It seems like ages since I’ve done any weaving. I hate to admit this, and any weaver would probably shake their head and/or yell at me, but I have a project on my big floor loom that’s been sitting there, partially woven, for a couple years. It hasn’t been under tension, and it’s cotton yarn so it’s not stretching, but, yeah, it’s been neglected. Originally I had to stop because I ran out of yarn. I ordered more, but the new yarn was the wrong stuff (same ply, different spin, so it really looked out of place in the project). So I had to order yet more yarn, and in all that time I kind of moved on to other formats. Then I had problems finding a place to wind the bobbin, and… Well, here we are. One of these days I’ll finish those waffle weave dish towels, and that will be a time to celebrate! Here’s what I’ve done with it so far:
In the meantime, I have this smaller table loom that first occupied a corner of my living room, and then a space along the wall in the dining room. I bought it off of ebay because I thought, surely I’d do more weaving on a smaller loom that wasn’t so back breaking? Um, no. It’s just been sitting there, with two skeins of yarn on top of it, waiting to be tested. (The really sad thing is, I have yarn for two other projects waiting to be used, too. While my yarn stash is nowhere near the size of my quilt fabric stash, I have a few skeins of yarn collecting dust around the house.)
So, I decided to finally give the table loom a try. Dusted it off, unburied my warping board, wound yarn, and threaded the reed. Made mistakes, which is hardly a surprise considering how long it’s been since I’ve done this! But this was just a sample project, so in some ways it is more forgiving than some projects might be.
This is after I’ve finished threading the reed (the thing holding the yarn) and put it on the loom. Trying to get the yarn through the heddles was not nearly as frustrating as I had been afraid it might be. Again, made a mistake (didn’t count enough heddles on one side), but figured out a way to work around it without having to totally unthread what I’d done. I used the 3rd and 4th shafts in place of the 1st and 2nd to keep the threads in the right order. Again, only because this is a test project; if this was a serious piece, I’d go to the trouble of doing it right which would mean unthreading and rethreading half the yarn. I occasionally caught myself going through the wrong heddles, but those were easy to catch and quickly fix.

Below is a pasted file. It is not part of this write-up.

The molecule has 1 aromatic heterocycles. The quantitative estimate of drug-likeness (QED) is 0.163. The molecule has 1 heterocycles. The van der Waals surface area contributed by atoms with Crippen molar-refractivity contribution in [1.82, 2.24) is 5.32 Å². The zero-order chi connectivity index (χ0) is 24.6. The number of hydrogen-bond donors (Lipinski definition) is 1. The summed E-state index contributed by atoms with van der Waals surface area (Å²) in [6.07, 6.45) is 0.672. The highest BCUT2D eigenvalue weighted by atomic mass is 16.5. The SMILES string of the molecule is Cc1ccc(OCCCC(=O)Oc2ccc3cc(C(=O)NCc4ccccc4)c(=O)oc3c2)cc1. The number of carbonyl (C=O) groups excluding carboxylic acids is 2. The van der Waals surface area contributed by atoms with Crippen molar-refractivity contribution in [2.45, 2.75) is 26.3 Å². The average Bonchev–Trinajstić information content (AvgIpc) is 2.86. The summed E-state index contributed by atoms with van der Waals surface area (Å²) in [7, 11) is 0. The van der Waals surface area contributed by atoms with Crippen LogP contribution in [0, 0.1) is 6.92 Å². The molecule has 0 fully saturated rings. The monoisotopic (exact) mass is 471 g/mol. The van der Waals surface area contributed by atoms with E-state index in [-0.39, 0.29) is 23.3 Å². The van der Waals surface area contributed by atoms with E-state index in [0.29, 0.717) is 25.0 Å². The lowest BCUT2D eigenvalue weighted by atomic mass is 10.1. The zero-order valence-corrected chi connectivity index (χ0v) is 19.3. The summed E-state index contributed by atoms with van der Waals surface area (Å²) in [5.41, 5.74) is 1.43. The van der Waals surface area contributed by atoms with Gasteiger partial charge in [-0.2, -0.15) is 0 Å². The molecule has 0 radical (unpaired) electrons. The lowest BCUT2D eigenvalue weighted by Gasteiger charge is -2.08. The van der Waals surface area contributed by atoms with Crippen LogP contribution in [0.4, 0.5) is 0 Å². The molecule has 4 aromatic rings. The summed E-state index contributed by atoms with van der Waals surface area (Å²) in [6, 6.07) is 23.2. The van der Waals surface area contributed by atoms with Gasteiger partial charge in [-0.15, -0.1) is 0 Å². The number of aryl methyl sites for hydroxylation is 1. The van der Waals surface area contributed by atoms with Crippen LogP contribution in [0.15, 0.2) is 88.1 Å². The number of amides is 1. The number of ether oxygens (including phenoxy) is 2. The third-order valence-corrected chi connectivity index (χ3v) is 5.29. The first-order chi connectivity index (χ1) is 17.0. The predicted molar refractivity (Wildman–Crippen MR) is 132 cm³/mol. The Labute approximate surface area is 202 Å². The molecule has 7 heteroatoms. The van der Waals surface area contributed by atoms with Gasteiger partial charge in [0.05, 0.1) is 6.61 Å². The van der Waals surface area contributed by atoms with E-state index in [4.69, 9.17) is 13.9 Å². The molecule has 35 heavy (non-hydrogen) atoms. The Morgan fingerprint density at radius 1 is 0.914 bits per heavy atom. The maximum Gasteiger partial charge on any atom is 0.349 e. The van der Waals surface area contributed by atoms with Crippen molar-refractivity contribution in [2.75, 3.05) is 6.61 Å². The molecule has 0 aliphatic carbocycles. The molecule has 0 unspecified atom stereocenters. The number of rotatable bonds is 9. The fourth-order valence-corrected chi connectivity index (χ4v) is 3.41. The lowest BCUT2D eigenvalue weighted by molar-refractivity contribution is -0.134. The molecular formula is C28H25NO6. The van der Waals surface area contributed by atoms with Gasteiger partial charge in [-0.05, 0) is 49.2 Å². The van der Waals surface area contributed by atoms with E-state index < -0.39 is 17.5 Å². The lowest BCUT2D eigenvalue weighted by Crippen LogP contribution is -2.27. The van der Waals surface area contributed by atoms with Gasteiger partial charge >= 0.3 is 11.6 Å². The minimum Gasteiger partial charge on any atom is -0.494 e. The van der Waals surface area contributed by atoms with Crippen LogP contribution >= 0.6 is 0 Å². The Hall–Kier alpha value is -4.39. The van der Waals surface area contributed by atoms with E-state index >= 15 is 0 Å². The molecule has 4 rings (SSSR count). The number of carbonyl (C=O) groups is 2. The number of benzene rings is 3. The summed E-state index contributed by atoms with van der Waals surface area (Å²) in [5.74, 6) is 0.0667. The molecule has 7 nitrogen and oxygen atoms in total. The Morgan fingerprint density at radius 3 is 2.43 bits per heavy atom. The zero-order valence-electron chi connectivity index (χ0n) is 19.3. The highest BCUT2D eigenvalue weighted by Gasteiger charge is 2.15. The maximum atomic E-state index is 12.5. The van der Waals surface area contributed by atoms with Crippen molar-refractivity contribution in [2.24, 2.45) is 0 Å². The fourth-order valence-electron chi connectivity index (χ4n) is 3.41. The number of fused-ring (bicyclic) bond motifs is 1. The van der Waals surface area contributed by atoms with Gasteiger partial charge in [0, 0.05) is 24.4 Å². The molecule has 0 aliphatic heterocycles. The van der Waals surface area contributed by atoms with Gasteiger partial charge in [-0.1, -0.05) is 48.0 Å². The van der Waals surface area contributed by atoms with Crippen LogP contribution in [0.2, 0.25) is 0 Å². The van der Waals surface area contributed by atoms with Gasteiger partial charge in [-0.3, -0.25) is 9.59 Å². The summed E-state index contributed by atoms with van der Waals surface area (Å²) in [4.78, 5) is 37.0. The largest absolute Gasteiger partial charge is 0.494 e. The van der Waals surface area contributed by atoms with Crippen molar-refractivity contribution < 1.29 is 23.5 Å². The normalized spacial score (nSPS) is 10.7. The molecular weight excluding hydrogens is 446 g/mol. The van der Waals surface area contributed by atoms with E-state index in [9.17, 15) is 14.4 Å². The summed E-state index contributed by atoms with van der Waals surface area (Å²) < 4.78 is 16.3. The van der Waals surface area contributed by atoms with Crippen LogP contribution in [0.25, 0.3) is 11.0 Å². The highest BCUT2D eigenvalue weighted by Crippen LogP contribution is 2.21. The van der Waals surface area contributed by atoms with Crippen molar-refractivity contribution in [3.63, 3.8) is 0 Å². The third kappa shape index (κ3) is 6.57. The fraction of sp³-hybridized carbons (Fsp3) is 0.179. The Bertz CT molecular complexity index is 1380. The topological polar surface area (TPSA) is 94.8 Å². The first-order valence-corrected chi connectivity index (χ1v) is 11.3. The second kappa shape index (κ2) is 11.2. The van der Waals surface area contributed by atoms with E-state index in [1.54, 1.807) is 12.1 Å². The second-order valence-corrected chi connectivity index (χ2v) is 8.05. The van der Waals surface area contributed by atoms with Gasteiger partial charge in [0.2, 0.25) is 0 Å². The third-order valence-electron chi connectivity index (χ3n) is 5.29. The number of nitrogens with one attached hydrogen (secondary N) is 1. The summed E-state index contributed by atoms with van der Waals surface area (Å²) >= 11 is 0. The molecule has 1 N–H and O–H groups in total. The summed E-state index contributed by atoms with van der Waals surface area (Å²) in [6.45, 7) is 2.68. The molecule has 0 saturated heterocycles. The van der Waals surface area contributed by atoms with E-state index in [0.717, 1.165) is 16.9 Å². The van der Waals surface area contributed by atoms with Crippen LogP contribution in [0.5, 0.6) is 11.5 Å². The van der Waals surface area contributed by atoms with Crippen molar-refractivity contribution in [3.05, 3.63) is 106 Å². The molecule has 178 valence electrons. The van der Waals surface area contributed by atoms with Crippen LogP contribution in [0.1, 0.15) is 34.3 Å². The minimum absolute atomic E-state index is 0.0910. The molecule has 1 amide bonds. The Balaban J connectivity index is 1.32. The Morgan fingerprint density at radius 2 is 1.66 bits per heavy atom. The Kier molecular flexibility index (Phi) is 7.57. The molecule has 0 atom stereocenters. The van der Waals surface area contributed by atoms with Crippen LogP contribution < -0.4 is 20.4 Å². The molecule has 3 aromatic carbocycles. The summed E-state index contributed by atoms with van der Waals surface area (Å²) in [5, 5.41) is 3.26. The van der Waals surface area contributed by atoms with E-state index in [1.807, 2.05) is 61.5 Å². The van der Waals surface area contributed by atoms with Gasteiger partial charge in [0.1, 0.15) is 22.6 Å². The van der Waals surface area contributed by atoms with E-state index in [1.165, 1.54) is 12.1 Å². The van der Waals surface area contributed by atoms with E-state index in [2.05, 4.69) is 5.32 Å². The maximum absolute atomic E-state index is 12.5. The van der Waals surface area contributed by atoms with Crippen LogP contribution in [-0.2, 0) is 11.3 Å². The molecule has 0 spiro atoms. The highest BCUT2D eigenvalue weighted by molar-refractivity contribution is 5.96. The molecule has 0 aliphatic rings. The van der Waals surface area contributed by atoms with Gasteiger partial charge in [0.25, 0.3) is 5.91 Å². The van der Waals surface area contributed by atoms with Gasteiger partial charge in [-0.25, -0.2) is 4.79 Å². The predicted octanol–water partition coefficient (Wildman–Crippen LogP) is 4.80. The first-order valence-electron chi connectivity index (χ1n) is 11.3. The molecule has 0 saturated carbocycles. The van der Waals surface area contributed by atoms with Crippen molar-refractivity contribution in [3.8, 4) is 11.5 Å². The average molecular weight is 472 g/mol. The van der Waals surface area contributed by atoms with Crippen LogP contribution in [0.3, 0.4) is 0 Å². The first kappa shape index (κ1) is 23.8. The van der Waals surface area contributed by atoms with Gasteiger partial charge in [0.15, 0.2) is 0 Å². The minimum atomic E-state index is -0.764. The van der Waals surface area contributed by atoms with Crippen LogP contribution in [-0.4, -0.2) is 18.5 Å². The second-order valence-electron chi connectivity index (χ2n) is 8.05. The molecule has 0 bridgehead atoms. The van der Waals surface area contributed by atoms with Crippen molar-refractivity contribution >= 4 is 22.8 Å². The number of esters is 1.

This is after I’ve threaded the yarn through the heddles in the shafts, wound onto the back beam (I’m a front-to-back person), tied the yarn onto the front beam, and put in the rags to straighten out the warp. And here’s what I have done tonight:
It’s just a simple houndstooth pattern, using forest green and tan acrylic yarn. Acrylic is so easy to use for a “cheap” test project, but it also has it’s problems. It doesn’t really forgive any weaving errors, because it doesn’t shrink when you wash it (which is an easy way to hide ends when working with wool and cotton, lovely yarns to weave!). This particular acrylic has a kind of angora-type finish, making it slightly fuzzy. I’m hoping the scarf is usable when it’s finished, probably with fringed ends.
And at this point, I’m going to loosen the tension and get some sleep. I’m kind of excited to be weaving again, there is just something so satisfying watching fabric being created in front of your eyes. Quilting is a very different kind of creation from weaving. Both are extremely tactile, and both have their long, boring parts that few people like (in the case of weaving, I would think that’s definitely putting the yarn on the loom — it can be back breaking work!). But both can also keep you up late, thinking “just a few more shots” and then suddenly you realize it’s 2 am and way past your bedtime. I’m sure no one else ever does that with their projects. 🙂
Good night, and happy creating, y’all!